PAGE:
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When I Die I Want To Be A Record

Posted on April 13, 2011
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Andvinyly come up with the genius idea of pressing your ashes into records. You can even record your own personal message on the vinyl. How cool would it be to have a Ramones track playing at your funeral and then a message from you at the end saying "so long suckers, now party". That's how I'm gonna go!

You can even have up to 30 pressed to distribute via your friends and relatives!

Read on:

AndVinyly, the creation of English record label boss Jason Leach, offers the service for around $3500 so you can "live on from beyond the groove!"

Your ashes, or ashes of parts of you, are pressed into as many as 30 records, a process that Mr Leach said was not complicated.

Customers can supply audio, or choose music from the website's 'Raveyard', and then let their loved ones listen to a last message spinning around and around. Forever.

While all this might sound a bit on the nose, Mr Leachsaid the response had been "huge".

The inspiration came from "a desire to be immortal coupled with sadness at the decline in record sales and music you can touch back".

The nostalgia of vinyl is part of the appeal. It’s certainly not something you can do with an iPod.

Mr Leach came up with the idea after watching a TV program that showed an American having his ashes put into fireworks, which prompted him to wonder how he'd like to be remembered.

"It's a bit more interesting than being in a pot on a shelf," he told Wired UK.

A vinyl memorial was also more practical than scattering ashes, Mr Leach said. For example, there's no danger of a change in the wind sending the ash back over mourners, something that happened to his family at his grandfather's send-off.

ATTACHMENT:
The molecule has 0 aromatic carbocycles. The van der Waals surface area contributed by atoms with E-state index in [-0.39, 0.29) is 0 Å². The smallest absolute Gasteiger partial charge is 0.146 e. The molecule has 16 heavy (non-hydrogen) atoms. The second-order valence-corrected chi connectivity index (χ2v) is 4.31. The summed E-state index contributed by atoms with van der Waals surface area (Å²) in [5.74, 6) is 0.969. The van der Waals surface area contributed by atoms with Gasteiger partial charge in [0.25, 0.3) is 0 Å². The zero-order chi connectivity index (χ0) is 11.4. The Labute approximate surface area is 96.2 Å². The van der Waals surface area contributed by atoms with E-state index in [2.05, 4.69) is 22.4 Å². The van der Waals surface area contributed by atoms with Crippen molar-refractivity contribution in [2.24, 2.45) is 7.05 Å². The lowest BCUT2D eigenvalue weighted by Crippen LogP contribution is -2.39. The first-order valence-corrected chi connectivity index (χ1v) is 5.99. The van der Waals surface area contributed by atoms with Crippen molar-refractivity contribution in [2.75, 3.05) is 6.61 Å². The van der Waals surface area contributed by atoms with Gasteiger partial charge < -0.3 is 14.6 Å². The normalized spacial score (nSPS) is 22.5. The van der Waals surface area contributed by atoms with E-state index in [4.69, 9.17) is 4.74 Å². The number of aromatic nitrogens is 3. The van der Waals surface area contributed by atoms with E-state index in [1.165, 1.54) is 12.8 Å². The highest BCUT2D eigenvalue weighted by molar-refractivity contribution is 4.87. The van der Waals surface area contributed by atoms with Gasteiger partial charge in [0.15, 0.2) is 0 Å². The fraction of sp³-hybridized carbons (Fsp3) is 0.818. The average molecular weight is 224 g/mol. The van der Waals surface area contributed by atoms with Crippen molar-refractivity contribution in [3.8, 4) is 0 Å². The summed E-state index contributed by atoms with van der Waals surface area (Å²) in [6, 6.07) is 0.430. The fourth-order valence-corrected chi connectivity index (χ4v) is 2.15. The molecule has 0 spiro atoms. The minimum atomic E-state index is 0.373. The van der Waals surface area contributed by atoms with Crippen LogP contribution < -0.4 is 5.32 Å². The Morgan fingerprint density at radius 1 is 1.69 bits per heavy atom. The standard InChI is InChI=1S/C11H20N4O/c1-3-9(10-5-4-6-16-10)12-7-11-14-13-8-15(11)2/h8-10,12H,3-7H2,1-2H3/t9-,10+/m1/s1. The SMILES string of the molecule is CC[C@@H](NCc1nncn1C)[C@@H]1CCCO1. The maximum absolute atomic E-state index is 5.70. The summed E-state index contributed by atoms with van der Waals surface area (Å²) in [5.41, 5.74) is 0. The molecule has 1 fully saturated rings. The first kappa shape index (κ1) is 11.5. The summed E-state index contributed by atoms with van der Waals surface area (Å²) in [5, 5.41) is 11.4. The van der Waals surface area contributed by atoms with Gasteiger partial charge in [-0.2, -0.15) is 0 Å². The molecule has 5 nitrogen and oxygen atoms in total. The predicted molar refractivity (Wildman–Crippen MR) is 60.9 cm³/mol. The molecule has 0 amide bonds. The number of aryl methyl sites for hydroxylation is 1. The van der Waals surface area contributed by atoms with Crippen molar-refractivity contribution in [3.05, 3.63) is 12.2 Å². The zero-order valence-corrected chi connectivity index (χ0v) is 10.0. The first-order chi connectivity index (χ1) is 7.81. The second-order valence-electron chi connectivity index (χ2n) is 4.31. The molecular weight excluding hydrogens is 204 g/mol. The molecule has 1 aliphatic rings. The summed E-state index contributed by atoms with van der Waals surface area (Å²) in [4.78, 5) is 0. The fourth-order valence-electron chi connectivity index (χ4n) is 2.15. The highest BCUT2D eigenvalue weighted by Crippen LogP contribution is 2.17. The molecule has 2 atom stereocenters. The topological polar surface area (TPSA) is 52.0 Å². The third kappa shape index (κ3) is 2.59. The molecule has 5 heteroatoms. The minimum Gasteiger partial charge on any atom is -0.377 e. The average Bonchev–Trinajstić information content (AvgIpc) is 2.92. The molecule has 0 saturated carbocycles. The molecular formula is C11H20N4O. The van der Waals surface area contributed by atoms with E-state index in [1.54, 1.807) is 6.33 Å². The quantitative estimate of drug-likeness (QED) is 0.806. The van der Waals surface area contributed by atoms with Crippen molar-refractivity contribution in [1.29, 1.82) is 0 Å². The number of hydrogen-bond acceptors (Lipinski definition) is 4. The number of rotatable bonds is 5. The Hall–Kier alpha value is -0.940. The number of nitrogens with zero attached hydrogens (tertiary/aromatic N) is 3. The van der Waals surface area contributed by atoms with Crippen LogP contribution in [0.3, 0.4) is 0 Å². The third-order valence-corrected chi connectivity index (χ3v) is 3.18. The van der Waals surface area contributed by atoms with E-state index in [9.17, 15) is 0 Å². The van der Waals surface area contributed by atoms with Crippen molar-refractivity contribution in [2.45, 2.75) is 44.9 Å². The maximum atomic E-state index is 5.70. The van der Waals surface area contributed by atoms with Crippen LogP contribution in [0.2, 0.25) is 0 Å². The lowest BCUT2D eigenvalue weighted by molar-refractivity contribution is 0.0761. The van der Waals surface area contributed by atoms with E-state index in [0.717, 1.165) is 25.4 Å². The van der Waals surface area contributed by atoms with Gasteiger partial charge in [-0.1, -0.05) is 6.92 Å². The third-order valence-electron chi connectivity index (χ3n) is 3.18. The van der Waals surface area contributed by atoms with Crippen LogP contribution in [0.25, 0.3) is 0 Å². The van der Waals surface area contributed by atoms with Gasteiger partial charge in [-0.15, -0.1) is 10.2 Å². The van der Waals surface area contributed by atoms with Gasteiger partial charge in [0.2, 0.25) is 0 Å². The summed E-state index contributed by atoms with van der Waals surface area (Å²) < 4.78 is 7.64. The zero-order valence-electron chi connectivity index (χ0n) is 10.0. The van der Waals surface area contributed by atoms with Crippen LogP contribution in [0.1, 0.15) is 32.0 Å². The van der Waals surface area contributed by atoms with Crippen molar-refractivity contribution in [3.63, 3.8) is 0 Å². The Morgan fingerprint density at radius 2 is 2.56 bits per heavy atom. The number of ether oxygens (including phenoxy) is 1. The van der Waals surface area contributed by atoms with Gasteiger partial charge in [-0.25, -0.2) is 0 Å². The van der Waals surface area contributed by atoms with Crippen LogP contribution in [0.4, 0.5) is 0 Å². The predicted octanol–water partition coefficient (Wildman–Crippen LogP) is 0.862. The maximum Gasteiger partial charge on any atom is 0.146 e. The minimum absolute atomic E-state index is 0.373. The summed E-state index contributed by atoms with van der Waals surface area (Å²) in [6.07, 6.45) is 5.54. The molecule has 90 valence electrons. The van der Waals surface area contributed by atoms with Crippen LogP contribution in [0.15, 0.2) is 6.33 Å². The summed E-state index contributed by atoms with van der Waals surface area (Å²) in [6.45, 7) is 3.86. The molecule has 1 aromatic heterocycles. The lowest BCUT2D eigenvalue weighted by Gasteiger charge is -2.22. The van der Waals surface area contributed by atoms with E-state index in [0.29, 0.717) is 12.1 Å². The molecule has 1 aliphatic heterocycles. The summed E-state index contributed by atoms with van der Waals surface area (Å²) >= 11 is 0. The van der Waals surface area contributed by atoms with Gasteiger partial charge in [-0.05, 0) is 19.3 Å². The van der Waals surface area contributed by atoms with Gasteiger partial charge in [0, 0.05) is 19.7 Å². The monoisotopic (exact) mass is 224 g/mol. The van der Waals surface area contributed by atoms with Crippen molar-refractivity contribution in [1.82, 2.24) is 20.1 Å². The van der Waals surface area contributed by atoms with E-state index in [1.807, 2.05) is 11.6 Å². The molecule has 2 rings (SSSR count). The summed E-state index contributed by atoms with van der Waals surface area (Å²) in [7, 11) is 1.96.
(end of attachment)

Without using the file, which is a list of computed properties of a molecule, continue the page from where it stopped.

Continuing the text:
To complete the package, the website offers unique artwork for the 'Rest In Vinyl' album sleeve. National Portrait Gallery artist James Hague can paint your portrait for the cover, with your ashes mixed into the paint.

Those wanting to share their memory with the world can even distribute the album through vinyl stores internationally.

The service is also available for pets.

 

Sonic Boom Six Newcastle 4th April 2011 review

Posted on April 8, 2011
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I went to see Sonic Boom Six supporting The King Blues at the O2 Academy in Newcastle this week and a top evening it was.

My mate Kevin was there reviewing it for With Guitars and I've gone and nicked this live review from their site as he pretty much sums it up. The King Blues were fantastic as well, although every time I see them the line-up changes. The songs they performed from their forthcoming album suggest that it's going to be as good as its predecessors.

Thanks to Kevin Smith for the review:

Sonic Boom Six returned to Newcastle for a sold-out show supporting The King Blues.  Sonic-Boom-Six-Live-ShotWEB

Hardly strangers to Newcastle SB6 have an army of fans ready to greet them, from the first notes of ‘The Road To Hell…’ an enthusiastic mosh pit starts and only continues to grow as they play ‘Sound of a Revolution’ and the new single ‘New Style Rocka’ which Barney very admirably performs the rap by Tonn Piper. Two new songs are included in the set ‘Sunny Side Of The Street’ which is a slower more acoustic and far more commercial song than we’re used to and ‘For The Kids of the Multi-Culture’ which is preceded by a rant by Barney about the benefits of multi-culturalism in music – a bit pointless as he was preaching to the converted here. The set finishes with a rousing version of ‘Piggy In The Middle’, it’s been short and sweet tonight and true to form SB6 have given 100%.

Many people have said to me that they’re surprised that SB6 aren’t far more popular considering how hard they work, how good the live shows are and how wonderful and original the albums are. You can add me to that growing list. If there’s any justice in the world their time will come.

 

Top 10 Dying Industries – Record Shops

Posted on April 5, 2011
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This Huffington Post article has the decline of the record store in the Top 10 dying industries. This article is about America, but 80% of record shops shutting in the last decade is a horrible statistic.

For a British perspective on this I can recommend no finer read that Last Shop Standing by Graham Jones.

I'm sure we'll see even more shops disappear soon. In many regions they're already extinct.

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